Stand up for the facts!
Misinformation isn't going away just because it's a new year. Support trusted, factual information with a tax deductible contribution to PolitiFact.
I would like to contribute
If Your Time is short
- There is not yet a COVID-19 vaccine.
- Seven children weren’t vaccinated and then died in Senegal.
Scientists around the world are racing to develop vaccines against COVID-19 and some trials are underway. There aren’t, however, "mass vaccinations" happening in Africa that are causing kids to die, as a recent Facebook post claims.
"Mass vaccinations for COVID-19 in Senegal was started yesterday (4/8) and the first 7 CHIDLREN who received it DIED on the spot," it says.
This post was flagged as part of Facebook’s efforts to combat false news and misinformation on its News Feed. (Read more about our partnership with Facebook.)
The misinformation seems to stem from a video post on Facebook on April 4 that claimed to show the arrest of someone who allegedly injected vaccines into children near Dakar, according to France 24. A French voiceover in the video says: "There is a big scandal in Senegal. There is a guy who came into a house to get kids vaccinated for coronavirus. He vaccinated seven children who died on the spot."
But France 24 noticed that the voiceover covers another voiceover in Wolof, one of the national languages spoken in Senegal. In the Wolof version of the video, the voiceover says: "He’s a guy who came to the neighborhood today with injections supposedly against the coronavirus. He entered the house of the Mbodji family. He said he is there to administer vaccines."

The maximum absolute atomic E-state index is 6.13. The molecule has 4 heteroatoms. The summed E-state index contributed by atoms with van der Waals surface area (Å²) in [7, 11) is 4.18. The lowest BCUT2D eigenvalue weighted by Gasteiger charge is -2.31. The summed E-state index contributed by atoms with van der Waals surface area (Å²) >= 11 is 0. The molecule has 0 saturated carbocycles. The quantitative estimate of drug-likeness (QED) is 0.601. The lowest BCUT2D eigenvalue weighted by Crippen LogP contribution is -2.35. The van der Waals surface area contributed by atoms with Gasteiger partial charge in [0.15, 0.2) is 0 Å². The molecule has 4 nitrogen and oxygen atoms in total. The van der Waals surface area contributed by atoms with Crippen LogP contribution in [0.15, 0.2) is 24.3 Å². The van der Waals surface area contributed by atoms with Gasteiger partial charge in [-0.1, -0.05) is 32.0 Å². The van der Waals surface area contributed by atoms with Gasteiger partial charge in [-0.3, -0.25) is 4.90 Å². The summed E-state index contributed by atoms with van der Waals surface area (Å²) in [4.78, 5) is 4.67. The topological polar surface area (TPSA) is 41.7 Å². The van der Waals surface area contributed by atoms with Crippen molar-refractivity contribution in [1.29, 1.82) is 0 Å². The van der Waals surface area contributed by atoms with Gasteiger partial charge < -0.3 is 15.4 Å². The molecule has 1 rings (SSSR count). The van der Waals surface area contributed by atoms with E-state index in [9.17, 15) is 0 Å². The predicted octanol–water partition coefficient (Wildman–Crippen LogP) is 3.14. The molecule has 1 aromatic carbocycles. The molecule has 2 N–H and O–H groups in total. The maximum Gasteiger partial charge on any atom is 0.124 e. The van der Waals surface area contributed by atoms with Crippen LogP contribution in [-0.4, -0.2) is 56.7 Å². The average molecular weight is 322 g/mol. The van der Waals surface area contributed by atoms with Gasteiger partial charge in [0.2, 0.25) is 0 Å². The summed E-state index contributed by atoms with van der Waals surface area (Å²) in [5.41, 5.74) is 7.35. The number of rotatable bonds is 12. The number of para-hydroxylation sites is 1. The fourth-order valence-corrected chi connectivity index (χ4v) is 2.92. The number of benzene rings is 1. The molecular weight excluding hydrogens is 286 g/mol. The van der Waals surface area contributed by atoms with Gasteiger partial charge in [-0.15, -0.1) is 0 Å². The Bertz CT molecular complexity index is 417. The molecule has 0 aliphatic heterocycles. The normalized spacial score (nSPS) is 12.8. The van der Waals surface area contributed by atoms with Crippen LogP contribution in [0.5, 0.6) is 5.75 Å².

The death of seven children isn’t mentioned.
Alassane Mbodji, who lives at the house in the videos, told France 24 that "everything that is said on social networks is false. No one died of any vaccine. Our children are healthy."
She told the news station that a man came to the home and introduced himself as an agent of the Ministry of Health who was there to raise awareness about the threat of coronavirus. He wore a T-shirt with a health department logo, she said.
"But in the discussions, we quickly realized that he was not an agent of the Ministry of Health. He did not have a badge. He had cosmetic products for sale in his bag," she said. Because he was pretending to be a public agent to sell his products — flouting rules barring people from entering others’ homes — she reported him to the authorities, according to the story.
A spokeswoman for Senegal’s health ministry told Agence France-Presse the Facebook claims were inaccurate. "There is no vaccine," she said.
We rate this Facebook post False.
Facebook post, April 10, 2020
World Health Organization, Public statement on collaboration on COVID-19 vaccine, April 13, 2020
National Institutes of Health, NIH clinical trial of investigational vaccine for COVID-19 begins, March 16, 2020
France 24, A test of the Covid-19 vaccine on children in Senegal? What does the video really show?, April 4, 2020
Read About Our Process
In a world of wild talk and fake news, help us stand up for the facts.